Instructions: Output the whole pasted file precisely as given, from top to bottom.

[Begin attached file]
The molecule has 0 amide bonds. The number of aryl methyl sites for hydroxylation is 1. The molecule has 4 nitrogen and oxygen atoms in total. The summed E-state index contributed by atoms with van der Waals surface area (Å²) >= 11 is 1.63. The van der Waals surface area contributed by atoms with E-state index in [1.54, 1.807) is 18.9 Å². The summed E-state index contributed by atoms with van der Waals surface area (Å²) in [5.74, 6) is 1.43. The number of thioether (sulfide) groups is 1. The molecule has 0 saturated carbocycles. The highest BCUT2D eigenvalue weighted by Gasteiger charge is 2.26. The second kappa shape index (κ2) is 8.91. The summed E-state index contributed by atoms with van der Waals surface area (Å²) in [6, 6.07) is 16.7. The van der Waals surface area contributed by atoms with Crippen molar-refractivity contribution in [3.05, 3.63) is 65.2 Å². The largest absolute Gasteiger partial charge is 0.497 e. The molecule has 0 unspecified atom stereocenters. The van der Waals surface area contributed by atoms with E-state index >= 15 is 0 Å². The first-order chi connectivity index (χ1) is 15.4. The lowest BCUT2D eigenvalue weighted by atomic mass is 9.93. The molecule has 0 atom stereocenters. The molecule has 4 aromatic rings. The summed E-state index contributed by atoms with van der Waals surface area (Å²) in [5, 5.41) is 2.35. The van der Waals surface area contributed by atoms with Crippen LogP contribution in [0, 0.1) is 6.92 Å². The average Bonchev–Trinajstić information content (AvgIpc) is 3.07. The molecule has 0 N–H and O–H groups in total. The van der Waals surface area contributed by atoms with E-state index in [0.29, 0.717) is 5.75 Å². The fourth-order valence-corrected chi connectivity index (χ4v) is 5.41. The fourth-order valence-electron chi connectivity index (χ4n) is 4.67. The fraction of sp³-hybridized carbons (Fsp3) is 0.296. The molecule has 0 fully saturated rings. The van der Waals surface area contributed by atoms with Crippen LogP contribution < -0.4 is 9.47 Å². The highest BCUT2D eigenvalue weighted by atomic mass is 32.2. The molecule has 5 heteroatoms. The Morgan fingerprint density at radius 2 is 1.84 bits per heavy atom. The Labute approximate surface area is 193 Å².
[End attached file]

The molecule has 0 amide bonds. The number of aryl methyl sites for hydroxylation is 1. The molecule has 4 nitrogen and oxygen atoms in total. The summed E-state index contributed by atoms with van der Waals surface area (Å²) >= 11 is 1.63. The van der Waals surface area contributed by atoms with E-state index in [1.54, 1.807) is 18.9 Å². The summed E-state index contributed by atoms with van der Waals surface area (Å²) in [5.74, 6) is 1.43. The number of thioether (sulfide) groups is 1. The molecule has 0 saturated carbocycles. The highest BCUT2D eigenvalue weighted by Gasteiger charge is 2.26. The second kappa shape index (κ2) is 8.91. The summed E-state index contributed by atoms with van der Waals surface area (Å²) in [6, 6.07) is 16.7. The van der Waals surface area contributed by atoms with Crippen molar-refractivity contribution in [3.05, 3.63) is 65.2 Å². The largest absolute Gasteiger partial charge is 0.497 e. The molecule has 0 unspecified atom stereocenters. The van der Waals surface area contributed by atoms with E-state index >= 15 is 0 Å². The first-order chi connectivity index (χ1) is 15.4. The lowest BCUT2D eigenvalue weighted by atomic mass is 9.93. The molecule has 0 atom stereocenters. The molecule has 4 aromatic rings. The summed E-state index contributed by atoms with van der Waals surface area (Å²) in [5, 5.41) is 2.35. The van der Waals surface area contributed by atoms with Crippen LogP contribution in [0, 0.1) is 6.92 Å². The average Bonchev–Trinajstić information content (AvgIpc) is 3.07. The molecule has 0 N–H and O–H groups in total. The van der Waals surface area contributed by atoms with E-state index in [0.29, 0.717) is 5.75 Å². The fourth-order valence-corrected chi connectivity index (χ4v) is 5.41. The fourth-order valence-electron chi connectivity index (χ4n) is 4.67. The fraction of sp³-hybridized carbons (Fsp3) is 0.296. The molecule has 0 fully saturated rings. The van der Waals surface area contributed by atoms with Crippen LogP contribution < -0.4 is 9.47 Å². The highest BCUT2D eigenvalue weighted by atomic mass is 32.2. The molecule has 5 heteroatoms. The Morgan fingerprint density at radius 2 is 1.84 bits per heavy atom. The Labute approximate surface area is 193 Å².